• To those guys that already worked with this or a similar engine: Just my curiosity – would you consider realistic to create scenes of similar quality as in the demo video from the studio, without a team, just as single person? If so, how much effort in learning and training would it take to reach that level, assuming one starts as newbee (without previous knowledge in 3DX or game development).



  • yup yup !
    questions:
    1. what is vertex animation ?

    2. i've imported g2f to ue4 in the past but i had some trouble with the rig (bones naming ? order ? dunno). did you have any of these ? what was the process ?



  • The engine looks really good out of the box, even in the default project you can instantly see how nice the lighting works and the shading system has TONS of interesting nodes to create almost anything you need.

    Already got a couple of ideas on how to make use of this in future projects… I am really just waiting for vertex animation import, that will be BIG for alot of things I have in mind :)

    Take a look at this quick first test > http://i2.minus.com/idzbxpp1Saziq.jpg
    This is just a basic g2f with only the skinshader with almost default values, all I did was to slot textures into the preintegrated skin shader's subsurface colour slot and thats it, everything else is default, and I just love the smooth light system that the engine uses. It doesnt look photoreal, but it just looks really smooth.



  • Sweet, I can't wait for the G4E videogame rendered in real time! :D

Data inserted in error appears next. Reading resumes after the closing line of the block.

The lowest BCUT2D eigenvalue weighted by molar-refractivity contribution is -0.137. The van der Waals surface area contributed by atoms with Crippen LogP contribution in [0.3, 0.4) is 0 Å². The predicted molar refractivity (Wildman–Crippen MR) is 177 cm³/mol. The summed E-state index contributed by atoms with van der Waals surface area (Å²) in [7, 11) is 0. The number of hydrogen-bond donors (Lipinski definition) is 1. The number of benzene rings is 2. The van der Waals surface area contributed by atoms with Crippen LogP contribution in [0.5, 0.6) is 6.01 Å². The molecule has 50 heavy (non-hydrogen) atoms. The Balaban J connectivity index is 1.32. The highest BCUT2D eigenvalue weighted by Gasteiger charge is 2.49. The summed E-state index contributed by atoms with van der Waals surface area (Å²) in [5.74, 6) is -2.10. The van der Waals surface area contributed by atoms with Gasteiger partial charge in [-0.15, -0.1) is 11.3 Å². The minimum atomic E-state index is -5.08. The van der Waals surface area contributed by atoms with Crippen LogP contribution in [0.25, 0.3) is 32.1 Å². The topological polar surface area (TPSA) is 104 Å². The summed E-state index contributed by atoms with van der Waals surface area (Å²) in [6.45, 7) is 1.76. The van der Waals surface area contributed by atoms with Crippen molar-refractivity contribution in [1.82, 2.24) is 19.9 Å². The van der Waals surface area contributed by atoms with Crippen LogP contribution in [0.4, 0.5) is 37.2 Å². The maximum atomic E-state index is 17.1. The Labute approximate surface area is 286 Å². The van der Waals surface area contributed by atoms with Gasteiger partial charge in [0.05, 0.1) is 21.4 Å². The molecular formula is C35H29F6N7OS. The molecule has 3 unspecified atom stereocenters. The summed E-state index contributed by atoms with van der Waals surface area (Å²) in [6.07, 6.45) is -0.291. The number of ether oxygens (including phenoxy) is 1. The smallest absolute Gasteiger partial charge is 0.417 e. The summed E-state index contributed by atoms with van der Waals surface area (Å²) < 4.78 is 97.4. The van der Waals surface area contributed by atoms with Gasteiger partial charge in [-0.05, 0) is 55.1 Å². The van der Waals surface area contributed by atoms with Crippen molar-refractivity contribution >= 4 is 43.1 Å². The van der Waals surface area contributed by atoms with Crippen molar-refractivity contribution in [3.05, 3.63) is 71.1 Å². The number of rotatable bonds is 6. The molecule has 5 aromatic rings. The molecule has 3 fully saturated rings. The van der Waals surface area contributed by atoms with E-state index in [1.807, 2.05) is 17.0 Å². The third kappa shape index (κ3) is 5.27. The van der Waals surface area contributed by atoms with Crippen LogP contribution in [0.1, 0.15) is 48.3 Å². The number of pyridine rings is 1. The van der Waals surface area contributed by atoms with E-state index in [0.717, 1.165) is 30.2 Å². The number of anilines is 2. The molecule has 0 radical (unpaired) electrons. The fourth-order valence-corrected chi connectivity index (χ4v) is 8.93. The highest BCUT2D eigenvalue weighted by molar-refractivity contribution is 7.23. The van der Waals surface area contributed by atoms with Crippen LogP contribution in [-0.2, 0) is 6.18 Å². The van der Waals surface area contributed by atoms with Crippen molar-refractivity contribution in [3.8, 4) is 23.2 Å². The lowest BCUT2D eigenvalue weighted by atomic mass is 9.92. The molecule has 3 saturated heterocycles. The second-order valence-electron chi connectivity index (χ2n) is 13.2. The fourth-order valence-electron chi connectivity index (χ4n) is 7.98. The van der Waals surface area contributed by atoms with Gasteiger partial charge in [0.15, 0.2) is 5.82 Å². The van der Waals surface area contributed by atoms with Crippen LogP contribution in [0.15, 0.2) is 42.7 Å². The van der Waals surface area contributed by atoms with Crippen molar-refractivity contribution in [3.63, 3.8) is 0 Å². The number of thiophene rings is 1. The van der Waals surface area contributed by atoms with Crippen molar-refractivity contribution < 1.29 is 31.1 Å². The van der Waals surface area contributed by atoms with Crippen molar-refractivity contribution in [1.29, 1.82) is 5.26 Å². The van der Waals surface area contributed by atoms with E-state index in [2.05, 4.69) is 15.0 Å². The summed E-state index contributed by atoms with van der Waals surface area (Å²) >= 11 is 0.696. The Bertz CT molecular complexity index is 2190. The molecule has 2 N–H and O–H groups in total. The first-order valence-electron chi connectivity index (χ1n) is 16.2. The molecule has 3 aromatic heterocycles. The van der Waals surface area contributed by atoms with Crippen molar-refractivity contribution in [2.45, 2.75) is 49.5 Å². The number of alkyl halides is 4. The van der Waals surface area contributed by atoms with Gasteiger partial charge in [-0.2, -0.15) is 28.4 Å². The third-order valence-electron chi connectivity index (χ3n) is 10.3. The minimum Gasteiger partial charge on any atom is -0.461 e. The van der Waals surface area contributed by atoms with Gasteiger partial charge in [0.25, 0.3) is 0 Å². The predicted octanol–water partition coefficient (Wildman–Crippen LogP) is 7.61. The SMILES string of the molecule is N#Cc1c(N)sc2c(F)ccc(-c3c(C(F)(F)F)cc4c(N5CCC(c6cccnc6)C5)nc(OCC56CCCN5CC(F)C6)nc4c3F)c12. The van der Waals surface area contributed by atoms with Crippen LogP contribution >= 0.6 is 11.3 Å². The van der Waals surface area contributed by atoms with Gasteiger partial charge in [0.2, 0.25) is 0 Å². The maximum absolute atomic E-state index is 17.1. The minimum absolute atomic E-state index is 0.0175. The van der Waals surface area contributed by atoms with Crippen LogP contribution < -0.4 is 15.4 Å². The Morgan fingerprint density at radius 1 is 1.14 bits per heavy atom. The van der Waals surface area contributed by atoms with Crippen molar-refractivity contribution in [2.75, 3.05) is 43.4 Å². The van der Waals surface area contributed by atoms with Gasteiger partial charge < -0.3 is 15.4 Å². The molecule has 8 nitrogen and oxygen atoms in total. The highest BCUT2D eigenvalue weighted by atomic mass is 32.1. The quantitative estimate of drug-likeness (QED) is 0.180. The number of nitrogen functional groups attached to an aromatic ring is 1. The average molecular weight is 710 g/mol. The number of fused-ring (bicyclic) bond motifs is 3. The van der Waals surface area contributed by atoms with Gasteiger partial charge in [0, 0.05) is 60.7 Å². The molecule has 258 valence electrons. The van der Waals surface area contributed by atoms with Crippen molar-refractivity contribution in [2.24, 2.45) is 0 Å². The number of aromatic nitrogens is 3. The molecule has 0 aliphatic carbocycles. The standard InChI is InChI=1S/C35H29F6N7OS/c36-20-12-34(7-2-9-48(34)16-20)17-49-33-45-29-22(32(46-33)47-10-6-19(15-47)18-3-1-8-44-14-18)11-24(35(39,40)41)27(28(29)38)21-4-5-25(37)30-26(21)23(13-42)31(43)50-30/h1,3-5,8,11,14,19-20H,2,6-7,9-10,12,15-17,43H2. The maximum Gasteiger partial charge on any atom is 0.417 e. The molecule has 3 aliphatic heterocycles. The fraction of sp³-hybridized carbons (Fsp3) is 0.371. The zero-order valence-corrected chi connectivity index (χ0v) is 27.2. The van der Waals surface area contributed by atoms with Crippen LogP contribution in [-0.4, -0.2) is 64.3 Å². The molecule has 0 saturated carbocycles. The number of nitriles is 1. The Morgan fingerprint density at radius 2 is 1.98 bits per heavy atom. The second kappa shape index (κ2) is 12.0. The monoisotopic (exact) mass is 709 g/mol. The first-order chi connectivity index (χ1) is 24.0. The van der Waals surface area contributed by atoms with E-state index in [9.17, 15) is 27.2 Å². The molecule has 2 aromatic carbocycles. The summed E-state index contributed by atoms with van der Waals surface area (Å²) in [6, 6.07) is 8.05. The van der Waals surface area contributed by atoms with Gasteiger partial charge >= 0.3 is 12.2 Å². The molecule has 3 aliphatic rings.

• until i learn how to use that beast, i'll keep drolling:

    http://youtu.be/eMF1Th5HK9A

    now you know you want to.


  • administrators

    that's good news, although their previous offer was already excellent

    they allow adult content as long as it's legal in the creator's country as far as I'm aware



  • noted, ty for the link :)



  • Well, one definition of obscene is "causing uncontrolled sexual desire" but you'll have to find a more reliable source for a real answer.

    This seems to make it sound like it's allowed: http://webcache.googleusercontent.com/search?q=cache:g24eZ1JUAAwJ:https://rocket1.unrealengine.cloud.answerhub.com/questions/14109/that-question-can-ue4-be-used-for-porn-games.html%3Fsort%3Doldest+&cd=7&hl=en&ct=clnk&gl=us



  • now i tried to gloss over the ToS but didnt find a thing: what's their stance on X rated creations ? (apart from obscene in materials not allowed)



  • Yeah I heard about that. They're also giving $30 refunds if you had a sub.